I was last out at the mountain on Sunday, and although we’ve only had a few additional inches of snow since then, it seemed like today was a good day to head on up for a tour and check out the conditions. We’ve continued to be treated to temperatures that are well above average, which in January around here actually makes for some very nice temperatures in the 20s F.
I didn’t check out any of the manmade or lift-served terrain today, but I started my tour on the Bolton Valley Nordic and Backcountry Network and then connected over to the Wilderness area. After several outings following the standard Wilderness Uphill Route right from the base over the past few weeks, I wanted to mix things up today. So, I started out down by the Nordic Center, headed up Bryant until I got to World Cup, and then continued over to Lower Turnpike via the connector trail used by the mountain operations crew. It was a fun variation with some new views, and it let me check out the conditions across a number of trails, including the Telemark Practice Slope, which looked to be in such good shape that I skied it on my descent. Starting out on my tour in one of the tennis court lots, I actually had my pass scanned by a resort associate with a handheld scanner. This was the first time I’ve been checked since Bolton Valley has switched to RFID. It’s great to see that they’re checking, and it’s a good reminder to be sure you bring your pass, even if you’re going to be touring!
The Colorado-esque weather regime over the past few days has definitely been outstanding with respect to snow preservation. In areas that haven’t been skied, all the recent snows are just sitting there in the form of midwinter powder, and I found depths of generally 6-12” at the 2,000’ elevation and 8-12” up around 2,700’, which was as high as I went on my tour. I toured on my midfats today instead of my fat skis, assuming powder would be fairly hard to come by after a week of modest snowfall, settling, and skier traffic. I’d still go that route again based on what I chose to ski, but there is definitely some fat ski-worth powder out there in many areas. I’d say the main issue is still the base below that snow. It’s quite variable, and down at 2,000’ in the Village elevations there’s nothing at all below the powder in unprotected areas. In the higher elevations the base is a bit less variable, but there’s still nowhere near enough base for steep terrain. I could tell that the mountain had opened up some of the natural snow terrain on Wilderness for lift-served skiers connecting over from Vista, because there were surprising number of people skiing the Wilderness Lift Line and Wilderness Woods. I saw a group of four kids in Wilderness Woods having a lot of fun, although it’s still a bit thin and you could hear them hitting the occasional stump or rock.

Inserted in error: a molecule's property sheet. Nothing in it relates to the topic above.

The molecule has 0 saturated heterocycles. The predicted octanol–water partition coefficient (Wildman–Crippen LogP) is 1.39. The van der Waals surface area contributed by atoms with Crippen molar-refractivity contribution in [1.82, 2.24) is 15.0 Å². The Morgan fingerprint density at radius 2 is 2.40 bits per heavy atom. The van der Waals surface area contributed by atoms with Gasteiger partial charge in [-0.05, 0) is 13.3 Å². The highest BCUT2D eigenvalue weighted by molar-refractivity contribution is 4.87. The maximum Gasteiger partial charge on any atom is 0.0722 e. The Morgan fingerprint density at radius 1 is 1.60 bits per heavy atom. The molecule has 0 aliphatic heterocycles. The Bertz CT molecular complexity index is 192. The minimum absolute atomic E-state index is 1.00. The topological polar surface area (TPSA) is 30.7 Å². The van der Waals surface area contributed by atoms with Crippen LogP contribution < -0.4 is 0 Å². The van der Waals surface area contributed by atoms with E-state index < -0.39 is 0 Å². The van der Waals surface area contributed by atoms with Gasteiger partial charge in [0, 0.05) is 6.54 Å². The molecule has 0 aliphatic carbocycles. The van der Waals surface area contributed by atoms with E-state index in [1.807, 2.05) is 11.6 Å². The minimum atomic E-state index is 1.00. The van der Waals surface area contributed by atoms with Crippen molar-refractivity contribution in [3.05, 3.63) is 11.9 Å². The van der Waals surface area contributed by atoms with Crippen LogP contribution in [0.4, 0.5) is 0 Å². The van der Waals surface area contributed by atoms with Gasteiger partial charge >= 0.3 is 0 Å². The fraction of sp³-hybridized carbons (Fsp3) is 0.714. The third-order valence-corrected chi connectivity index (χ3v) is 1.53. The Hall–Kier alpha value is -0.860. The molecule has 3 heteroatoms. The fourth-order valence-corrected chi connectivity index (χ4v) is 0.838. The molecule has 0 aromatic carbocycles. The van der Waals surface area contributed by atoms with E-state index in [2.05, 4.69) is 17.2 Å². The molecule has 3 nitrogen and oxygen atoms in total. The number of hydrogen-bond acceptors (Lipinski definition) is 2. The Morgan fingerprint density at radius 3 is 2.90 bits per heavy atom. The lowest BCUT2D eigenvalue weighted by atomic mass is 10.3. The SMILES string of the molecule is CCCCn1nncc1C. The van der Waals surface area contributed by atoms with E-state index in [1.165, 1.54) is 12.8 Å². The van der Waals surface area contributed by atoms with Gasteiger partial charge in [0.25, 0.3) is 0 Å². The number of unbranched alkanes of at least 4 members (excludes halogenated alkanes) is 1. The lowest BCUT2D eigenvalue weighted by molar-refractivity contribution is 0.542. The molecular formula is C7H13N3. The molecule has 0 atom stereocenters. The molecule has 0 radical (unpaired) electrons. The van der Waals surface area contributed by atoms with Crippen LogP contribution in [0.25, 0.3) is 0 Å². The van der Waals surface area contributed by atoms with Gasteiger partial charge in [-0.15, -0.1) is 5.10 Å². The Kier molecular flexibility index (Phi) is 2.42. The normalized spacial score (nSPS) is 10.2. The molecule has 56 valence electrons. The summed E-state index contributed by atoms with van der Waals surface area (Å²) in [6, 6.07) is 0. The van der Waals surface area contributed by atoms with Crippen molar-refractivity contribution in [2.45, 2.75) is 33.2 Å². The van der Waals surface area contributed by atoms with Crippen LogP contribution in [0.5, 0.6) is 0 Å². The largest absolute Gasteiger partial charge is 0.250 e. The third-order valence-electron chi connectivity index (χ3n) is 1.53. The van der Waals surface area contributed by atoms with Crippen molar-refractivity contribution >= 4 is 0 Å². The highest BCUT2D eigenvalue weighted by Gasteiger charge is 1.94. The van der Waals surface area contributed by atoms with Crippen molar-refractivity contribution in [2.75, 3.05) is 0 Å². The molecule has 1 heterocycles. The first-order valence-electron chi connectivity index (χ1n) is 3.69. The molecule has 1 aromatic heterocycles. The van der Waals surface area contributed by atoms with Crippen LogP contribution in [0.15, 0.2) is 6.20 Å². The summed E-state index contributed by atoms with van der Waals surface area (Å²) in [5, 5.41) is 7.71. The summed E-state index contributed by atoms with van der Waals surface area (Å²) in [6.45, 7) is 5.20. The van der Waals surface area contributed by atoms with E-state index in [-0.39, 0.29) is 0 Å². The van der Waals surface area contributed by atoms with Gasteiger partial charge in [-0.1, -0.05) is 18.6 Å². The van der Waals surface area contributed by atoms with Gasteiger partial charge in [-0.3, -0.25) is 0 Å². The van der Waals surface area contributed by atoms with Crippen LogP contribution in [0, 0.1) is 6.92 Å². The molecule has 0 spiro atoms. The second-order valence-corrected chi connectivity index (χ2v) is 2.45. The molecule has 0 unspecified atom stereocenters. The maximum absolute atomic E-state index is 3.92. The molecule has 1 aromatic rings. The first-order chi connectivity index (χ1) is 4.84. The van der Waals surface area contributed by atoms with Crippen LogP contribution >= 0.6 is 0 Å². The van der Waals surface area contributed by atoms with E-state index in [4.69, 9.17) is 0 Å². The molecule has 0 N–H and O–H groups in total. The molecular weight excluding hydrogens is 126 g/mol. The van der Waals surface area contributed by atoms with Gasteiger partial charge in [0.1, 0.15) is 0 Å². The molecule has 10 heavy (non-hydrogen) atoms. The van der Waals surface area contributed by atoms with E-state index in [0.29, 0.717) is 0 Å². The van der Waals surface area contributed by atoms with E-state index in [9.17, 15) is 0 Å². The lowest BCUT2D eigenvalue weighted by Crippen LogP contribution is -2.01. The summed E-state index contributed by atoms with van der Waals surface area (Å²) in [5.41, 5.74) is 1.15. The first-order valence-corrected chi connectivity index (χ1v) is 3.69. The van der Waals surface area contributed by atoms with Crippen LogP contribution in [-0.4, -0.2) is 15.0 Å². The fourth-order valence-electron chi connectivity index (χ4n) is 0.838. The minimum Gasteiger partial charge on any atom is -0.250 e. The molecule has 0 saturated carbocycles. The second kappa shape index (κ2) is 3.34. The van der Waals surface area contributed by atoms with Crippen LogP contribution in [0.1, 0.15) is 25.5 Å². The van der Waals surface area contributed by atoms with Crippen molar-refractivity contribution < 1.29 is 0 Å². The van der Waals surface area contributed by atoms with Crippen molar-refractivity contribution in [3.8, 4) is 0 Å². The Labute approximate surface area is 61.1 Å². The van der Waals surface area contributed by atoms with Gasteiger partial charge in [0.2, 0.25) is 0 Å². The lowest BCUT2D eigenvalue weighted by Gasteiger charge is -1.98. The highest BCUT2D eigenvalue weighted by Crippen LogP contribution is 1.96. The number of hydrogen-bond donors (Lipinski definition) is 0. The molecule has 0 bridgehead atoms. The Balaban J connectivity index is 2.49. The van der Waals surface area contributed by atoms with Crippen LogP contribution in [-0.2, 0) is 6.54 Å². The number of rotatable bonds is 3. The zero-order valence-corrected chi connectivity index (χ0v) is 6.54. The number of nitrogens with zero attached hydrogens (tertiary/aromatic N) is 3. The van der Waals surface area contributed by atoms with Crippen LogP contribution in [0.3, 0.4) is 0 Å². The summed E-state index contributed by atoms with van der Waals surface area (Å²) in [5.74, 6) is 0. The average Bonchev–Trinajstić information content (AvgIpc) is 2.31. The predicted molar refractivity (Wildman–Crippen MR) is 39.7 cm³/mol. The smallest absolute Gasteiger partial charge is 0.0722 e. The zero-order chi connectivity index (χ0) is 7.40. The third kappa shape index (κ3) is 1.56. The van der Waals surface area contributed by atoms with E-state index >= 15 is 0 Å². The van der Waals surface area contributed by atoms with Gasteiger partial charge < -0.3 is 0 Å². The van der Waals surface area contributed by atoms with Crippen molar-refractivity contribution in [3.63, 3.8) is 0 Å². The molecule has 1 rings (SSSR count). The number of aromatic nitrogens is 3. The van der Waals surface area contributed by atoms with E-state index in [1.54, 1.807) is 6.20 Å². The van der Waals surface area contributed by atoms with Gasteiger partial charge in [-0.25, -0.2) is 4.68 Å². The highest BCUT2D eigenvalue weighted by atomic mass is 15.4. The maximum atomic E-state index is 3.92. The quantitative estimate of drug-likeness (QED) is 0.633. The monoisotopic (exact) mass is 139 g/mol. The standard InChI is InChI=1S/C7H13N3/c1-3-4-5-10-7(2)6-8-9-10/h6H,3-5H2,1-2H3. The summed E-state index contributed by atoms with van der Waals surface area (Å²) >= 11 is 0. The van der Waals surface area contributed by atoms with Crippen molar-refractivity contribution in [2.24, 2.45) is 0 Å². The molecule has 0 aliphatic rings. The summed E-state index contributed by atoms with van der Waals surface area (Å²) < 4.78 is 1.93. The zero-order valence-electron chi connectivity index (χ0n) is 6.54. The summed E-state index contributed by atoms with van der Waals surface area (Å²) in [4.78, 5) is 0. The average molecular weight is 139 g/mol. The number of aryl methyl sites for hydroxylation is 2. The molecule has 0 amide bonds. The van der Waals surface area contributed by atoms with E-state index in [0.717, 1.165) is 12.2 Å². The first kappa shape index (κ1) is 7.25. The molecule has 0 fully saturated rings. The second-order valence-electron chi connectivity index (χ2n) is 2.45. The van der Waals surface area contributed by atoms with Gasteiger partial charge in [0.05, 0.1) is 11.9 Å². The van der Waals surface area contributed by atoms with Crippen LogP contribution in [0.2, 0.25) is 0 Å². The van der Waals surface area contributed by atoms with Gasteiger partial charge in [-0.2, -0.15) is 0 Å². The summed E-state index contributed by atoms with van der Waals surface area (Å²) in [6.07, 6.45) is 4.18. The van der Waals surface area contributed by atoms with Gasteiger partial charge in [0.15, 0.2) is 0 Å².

“I toured on my midfats today instead of my fat skis, assuming powder would be fairly hard to come by after a week of modest snowfall, settling, and skier traffic. I’d still go that route again based on what I chose to ski, but there is definitely some fat ski-worth powder out there in many areas.”
What I saw that impressed me most on today’s tour was the state of skier-packed natural terrain. Areas like Lower Turnpike, Telemark Practice Slope, Bryant Trail, and Nordic trails like World Cup (some of these may have been machine-packed) were in very good to excellent shape. Presumably, these areas of packed snow held up well against the warmth around Christmas, and now the additional snows of the past week or two have reinforced that base. Lower Turnpike had nearly perfect coverage, and all this packed terrain is going to make for some excellent powder skiing when the next storms come.
All in all, though, you could definitely feel that winter has settled in for the mountains, even if the snowpack/base is on the low side. The water bars I encountered today were all sufficiently frozen, although most of them are still visible and require a bit of navigation.